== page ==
Is a Doctor of Physical Therapy Degree Worth It? If you’re dreaming about helping patients restore their mobility and quality of life, and you’re exploring what it would take to become a physical therapist, you may be wondering, “Is a degree in physical therapy worth it?” The answer to this question depends, of course, on your personal career goals. Some people choose to become physical therapist assistants because only a two-year associate degree is required. It’s true that pursuing a doctorate takes time and effort; however, there are countless advantages to earning a Doctor of Physical Therapy degree. To that end, let’s look at some of the factors that make a Doctor in Physical Therapy (DPT) degree the best first step on an exceptional career Read more
Improving Swimming Skills and Confidence for Children with Disabilities
A new pediatric Adaptive Aquatics class offered by the University of St. Augustine for Health Sciences and Brooks Rehabilitation is making swimming accessible and fun.
Six-year-old Max was terrified of getting water on his face. His anxiety was so extreme that it was a struggle even to get him in the shower or to brush his teeth. Never mind cooling off at the pool with friends on a hot summer afternoon in St. Augustine.
After making gains in one-on-one therapy sessions with an occupational therapist from Brooks Rehabilitation, Max was referred to the new pediatric Adaptive Aquatics class at the University of St. Augustine for Health Sciences. The class is a recent collaboration with the Brooks Pediatric Recreation program, which introduces children with disabilities to traditional sports and activities in ways that make them accessible.
The six-week aquatics class is overseen by University of St. Augustine occupational therapy instructor Kayla Collins, in conjunction with Brooks Pediatric Recreation program staff, and supported by students in the Master of Occupational Therapy and Doctor of Physical Therapy programs. Together, they lead activities that focus on swimming skills, motor coordination, social skills, and self-confidence for around 20 participants in the university’s Wellness Center, which has a special therapy pool.
“One of the biggest issues for children with disabilities is being comfortable with their peers,” says Collins. “When they are unable to keep up at recess or have trouble in traditional sports programs, they lose confidence and withdraw. “The adapted aquatics program provides them with an outlet for participation. As therapists, our goal is to help people improve their skills and participation, but also to help them feel able and motivated to continue to participate in activities that may be challenging.
“On the first day of class you can see that the kids are shy and nervous about the pool and activities, but by the end of the session they are jumping into the deep end, talking to their new friends, and excited to be there. Parents of the children have commented on the improvements they see in their physical abilities, social interaction, and enthusiasm for the water.”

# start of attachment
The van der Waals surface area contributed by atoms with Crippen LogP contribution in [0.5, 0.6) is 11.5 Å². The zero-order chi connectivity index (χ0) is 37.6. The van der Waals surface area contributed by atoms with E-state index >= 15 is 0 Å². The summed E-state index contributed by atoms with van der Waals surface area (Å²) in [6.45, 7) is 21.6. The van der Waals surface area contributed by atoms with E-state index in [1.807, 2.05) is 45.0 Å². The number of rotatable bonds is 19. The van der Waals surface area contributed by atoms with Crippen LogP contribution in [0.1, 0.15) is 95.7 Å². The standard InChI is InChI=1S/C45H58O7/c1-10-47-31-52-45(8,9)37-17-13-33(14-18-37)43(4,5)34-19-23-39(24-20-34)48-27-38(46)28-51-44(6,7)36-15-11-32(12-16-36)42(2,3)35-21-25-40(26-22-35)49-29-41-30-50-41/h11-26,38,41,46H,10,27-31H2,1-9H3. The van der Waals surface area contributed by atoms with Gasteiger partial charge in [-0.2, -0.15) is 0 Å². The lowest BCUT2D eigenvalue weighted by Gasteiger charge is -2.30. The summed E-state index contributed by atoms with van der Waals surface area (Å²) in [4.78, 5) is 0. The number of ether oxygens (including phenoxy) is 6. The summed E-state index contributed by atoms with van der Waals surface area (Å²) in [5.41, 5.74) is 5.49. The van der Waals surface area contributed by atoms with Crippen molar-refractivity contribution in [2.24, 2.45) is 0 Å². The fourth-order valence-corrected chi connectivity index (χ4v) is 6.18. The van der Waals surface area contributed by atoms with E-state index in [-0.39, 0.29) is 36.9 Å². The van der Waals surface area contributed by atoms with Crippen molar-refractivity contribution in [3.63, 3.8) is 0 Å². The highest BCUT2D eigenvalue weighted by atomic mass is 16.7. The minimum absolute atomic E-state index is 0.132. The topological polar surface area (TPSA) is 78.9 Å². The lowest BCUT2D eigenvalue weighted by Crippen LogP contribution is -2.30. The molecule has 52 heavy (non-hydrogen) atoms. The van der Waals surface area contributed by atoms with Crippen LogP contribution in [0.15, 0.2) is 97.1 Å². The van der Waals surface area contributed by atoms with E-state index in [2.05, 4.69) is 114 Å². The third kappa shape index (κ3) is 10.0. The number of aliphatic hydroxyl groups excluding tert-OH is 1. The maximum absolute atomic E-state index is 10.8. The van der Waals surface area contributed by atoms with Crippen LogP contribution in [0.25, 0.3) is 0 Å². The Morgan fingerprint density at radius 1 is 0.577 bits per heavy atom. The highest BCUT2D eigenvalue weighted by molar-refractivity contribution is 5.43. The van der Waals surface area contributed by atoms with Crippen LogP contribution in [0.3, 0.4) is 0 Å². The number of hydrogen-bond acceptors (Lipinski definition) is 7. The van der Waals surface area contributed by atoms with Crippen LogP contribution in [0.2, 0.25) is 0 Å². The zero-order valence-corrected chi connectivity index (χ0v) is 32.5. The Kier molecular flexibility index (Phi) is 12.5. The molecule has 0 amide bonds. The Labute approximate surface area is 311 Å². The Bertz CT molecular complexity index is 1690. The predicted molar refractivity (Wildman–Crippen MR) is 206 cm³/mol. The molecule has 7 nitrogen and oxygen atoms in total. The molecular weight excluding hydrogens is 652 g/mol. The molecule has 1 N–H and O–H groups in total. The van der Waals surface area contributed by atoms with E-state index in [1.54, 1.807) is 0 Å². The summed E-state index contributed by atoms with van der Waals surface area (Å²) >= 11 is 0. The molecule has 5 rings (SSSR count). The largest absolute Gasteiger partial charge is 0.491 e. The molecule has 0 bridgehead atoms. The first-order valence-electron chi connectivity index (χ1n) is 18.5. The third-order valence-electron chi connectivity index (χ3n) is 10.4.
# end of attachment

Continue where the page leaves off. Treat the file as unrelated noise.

Max’s mom is no exception.
“In that short amount of time, in a peer setting, under the guidance of the wonderful staff there, we just went to a Fourth of July BBQ where he was swimming without his swimmy on, jumping off the side of the pool with kids he just met, and swimming underwater,” says Max’s mother, Christie.
“All the students have been so encouraging, and you can tell they are very patient with the kids. For both my kids that has just been such a self-esteem confidence booster. They feel like they can hang in a group setting and do a physical activity that doesn’t just come naturally to them.”
Jenna Marshall was one of the second-term Master of Occupational Therapy students helping to lead the class. “Usually fieldwork is more observation-based rather than hands-on. This experience was very hands-on,” she says. “We were doing the planning. We were in the pool with the kids. As a student, it was a really good experience.
“I worked with Max the first week, and he would not get his head wet at all,” she adds. “The following week he came up to me and said ‘look what I can do’ and put his head all the way under water. By the end of the session, he was doing flips under the water.”
With the approaching school year on her mind, Christie adds, “That translates for these kids into more confidence at school and in their schoolwork, and wanting to raise their hand and answer in front of their peers. It’s self-confidence.”
The Brooks Pediatric Recreation Program was established as a full-time program in January 2016. “Our program is designed to offer recreation opportunities to children with various difficulties/disabilities similar to those of the typical population,” says Megan Hyman, coordinator of the program. “As clinicians, we see how important a supportive continuum of care is for children with special needs and their families, and the impact it has on their quality of life. As parents, we all want a place for our children to be accepted, to be successful, to belong!”
The university and Brooks plan to offer the aquatics class again in the fall, and Brooks is looking to expand its land-based sports program to St. Augustine. That will create more opportunities for local children and for University of St. Augustine MOT and DPT students to gain real-world experience in fieldwork and internship experiences.